UK Energy Secretary Ed Davey has approved use of the Hitachi-GE UK ABWR reactor for installation in a new nuclear power station by developer Horizon Nuclear Power.
The Secretary of State has concluded that use of the technology is justified and that the benefits offered in terms of security of supply, carbon reduction and economic activity ‘clearly’ outweigh any potential disadvantages.
The decision has been made as part of the Regulatory Justification process, which is a legal requirement for new nuclear technology and is designed to ensure that the benefits to society of the UK ABWR outweigh any potential radiological health detriments.
Horizon Nuclear Power was formed in 2009 to develop new nuclear power stations in the UK. It was acquired by Hitachi Ltd of Japan in November 2012. The company is developing plans to build at least 5,400 megawatts of new nuclear power generation plant at Wylfa on the Isle of Anglesey and Oldbury-on-Severn in Gloucestershire.
Horizon’s developments will represent multibillion pound investments in Anglesey and South Gloucestershire. They are expected to create up to 1,000 jobs at each site during operation, with a peak construction workforce of around 6,000.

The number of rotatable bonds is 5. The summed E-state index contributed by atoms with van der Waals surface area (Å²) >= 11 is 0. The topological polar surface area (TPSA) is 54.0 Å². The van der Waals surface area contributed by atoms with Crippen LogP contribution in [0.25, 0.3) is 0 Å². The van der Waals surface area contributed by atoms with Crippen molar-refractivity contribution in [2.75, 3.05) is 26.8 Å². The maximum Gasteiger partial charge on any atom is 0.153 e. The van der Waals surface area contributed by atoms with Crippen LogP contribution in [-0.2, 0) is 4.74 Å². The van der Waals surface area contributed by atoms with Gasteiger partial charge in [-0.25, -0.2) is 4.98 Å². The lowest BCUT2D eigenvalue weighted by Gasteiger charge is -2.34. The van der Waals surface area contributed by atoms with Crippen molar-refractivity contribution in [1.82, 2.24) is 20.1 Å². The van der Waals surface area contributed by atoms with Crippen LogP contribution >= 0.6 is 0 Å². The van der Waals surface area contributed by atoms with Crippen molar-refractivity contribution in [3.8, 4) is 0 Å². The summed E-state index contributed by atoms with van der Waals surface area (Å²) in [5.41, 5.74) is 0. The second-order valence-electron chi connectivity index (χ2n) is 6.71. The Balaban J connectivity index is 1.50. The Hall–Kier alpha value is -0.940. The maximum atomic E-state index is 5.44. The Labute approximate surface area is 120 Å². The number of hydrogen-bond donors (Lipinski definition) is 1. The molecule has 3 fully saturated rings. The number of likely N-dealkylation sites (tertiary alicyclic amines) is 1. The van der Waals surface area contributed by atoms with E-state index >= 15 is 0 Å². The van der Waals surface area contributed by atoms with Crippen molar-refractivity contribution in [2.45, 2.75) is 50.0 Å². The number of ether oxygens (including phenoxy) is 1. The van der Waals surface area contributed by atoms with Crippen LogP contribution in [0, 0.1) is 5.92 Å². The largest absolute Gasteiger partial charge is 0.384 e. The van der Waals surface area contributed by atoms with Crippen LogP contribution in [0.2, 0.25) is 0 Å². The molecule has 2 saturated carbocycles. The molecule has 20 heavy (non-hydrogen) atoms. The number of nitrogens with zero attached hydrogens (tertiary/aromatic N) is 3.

Horizon Chief Operating Officer, Alan Raymant said: “This is an important step forward and we welcome the positive draft decision by the Secretary of State.”
“Alongside the good progress being made by our lead contractor Hitachi-GE on the Generic Design Assessment of the UK ABWR, it clearly demonstrates the strengths of our chosen technology and the wider benefits our multi-billion pound project will bring.”
The Regulatory Justification application was made by the Nuclear Industry Association in December 2013 with the support of Horizon and Hitachi-GE. The draft decision is now subject to a period of public consultation which will run until October and follows a previous round of consultation which was undertaken earlier this year.
As well as final approval under the Justification process, Horizon will also require a range of other regulatory and statutory approvals, including those relating to safety, environmental and planning consents before it can proceed with its projects at Wylfa Newyyd and Oldbury.